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Polycystic ovary syndrome

Polycystic ovary syndrome: Introduction

PCOS is the acronym for polycystic ovarian syndrome. PCOS is a common condition in women that is due to the development of multiple ovarian cysts do not go away by themselves.

Ovarian cysts are a common condition in which one or more cysts form on the ovary or ovaries of a woman's reproductive system generally due to a woman's changing hormones that normally occur during the monthly menstrual cycle. An ovarian cyst consists of a sac filled with fluid, blood, or tissue. Ovarian cysts are generally not dangerous and often go away by themselves within weeks to a few months. However, some ovarian cysts can remain and lead to the development of PCOS.

The underlying cause of PCOS is a condition called insulin resistance. Insulin resistance is due to the body's production of high amounts of insulin in order to control blood sugar levels. Excessive insulin causes the ovaries to produce too much of the hormone testosterone and other male sex hormones.

PCOS can cause serious problems to health and fertility. PCOS is considered a form of prediabetes. PCOS is also linked to heart disease and type 2 diabetes.

Symptoms of PCOS can include irregular menstrual periods or no menstrual periods (amenorrhea). Complications can include infertility. For more information on symptoms and complications, refer to symptoms of PCOS.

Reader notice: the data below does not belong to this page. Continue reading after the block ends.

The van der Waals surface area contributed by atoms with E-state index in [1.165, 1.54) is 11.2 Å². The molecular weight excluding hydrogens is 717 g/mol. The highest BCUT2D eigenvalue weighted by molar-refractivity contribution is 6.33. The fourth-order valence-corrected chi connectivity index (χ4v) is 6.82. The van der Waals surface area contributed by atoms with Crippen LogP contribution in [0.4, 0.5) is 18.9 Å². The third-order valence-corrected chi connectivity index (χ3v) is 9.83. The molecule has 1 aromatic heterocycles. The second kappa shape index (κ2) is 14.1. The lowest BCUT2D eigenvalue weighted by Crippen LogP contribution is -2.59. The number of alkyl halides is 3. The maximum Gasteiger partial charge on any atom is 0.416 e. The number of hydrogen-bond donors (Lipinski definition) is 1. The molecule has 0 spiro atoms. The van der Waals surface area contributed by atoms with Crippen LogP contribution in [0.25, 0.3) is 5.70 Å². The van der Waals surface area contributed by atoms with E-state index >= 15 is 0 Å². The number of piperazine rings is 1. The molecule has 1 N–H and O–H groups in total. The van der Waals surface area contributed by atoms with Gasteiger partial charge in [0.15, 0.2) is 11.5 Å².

Making a diagnosis of PCOS begins with taking a thorough personal and family medical history, including symptoms, and completing a physical examination. A pelvic examination is also performed to examine the inside of the vagina, the cervix of the uterus, and to feel and palpate the ovaries and assess the general health of a woman's reproductive organs. During this examination, the health care provider may be able to feel the presence of a ovarian cysts that can result in PCOS.

Diagnostic testing includes a blood test that can detect abnormally high levels of testosterone, a hormone normally present in a woman's body in small amounts. PCOS causes a woman's ovaries to produce too much testosterone.

A pelvic and vaginal ultrasound may also be performed. This imaging test uses sound wave technology to create an image of the ovaries and can reveal enlarged ovaries that contain many ovarian cysts.

It is possible that a diagnosis of PCOS can be missed or delayed because some symptoms are similar to those of other diseases and conditions and for other reasons. For more information on misdiagnosis, refer to misdiagnosis of PCOS.

Treatment of PCOS requires regular follow-up care, including pelvic examinations with a licensed health care clinician and ultrasound testing. PCOS is most effectively treated by addressing the underlying insulin resistance. This can include a plan of weight loss, exercise, healthy eating and medication. Treatment may also include medication to address irregular periods and infertility. For more information on treatment, refer to treatment of PCOS. ...more »

Polycystic ovary syndrome: A disease of the ovaries in women that has various impacts on female hormones. As the name suggests, the disease is caused by frequent cysts on the ovaries. ...more »

Polycystic ovary syndrome: Symptoms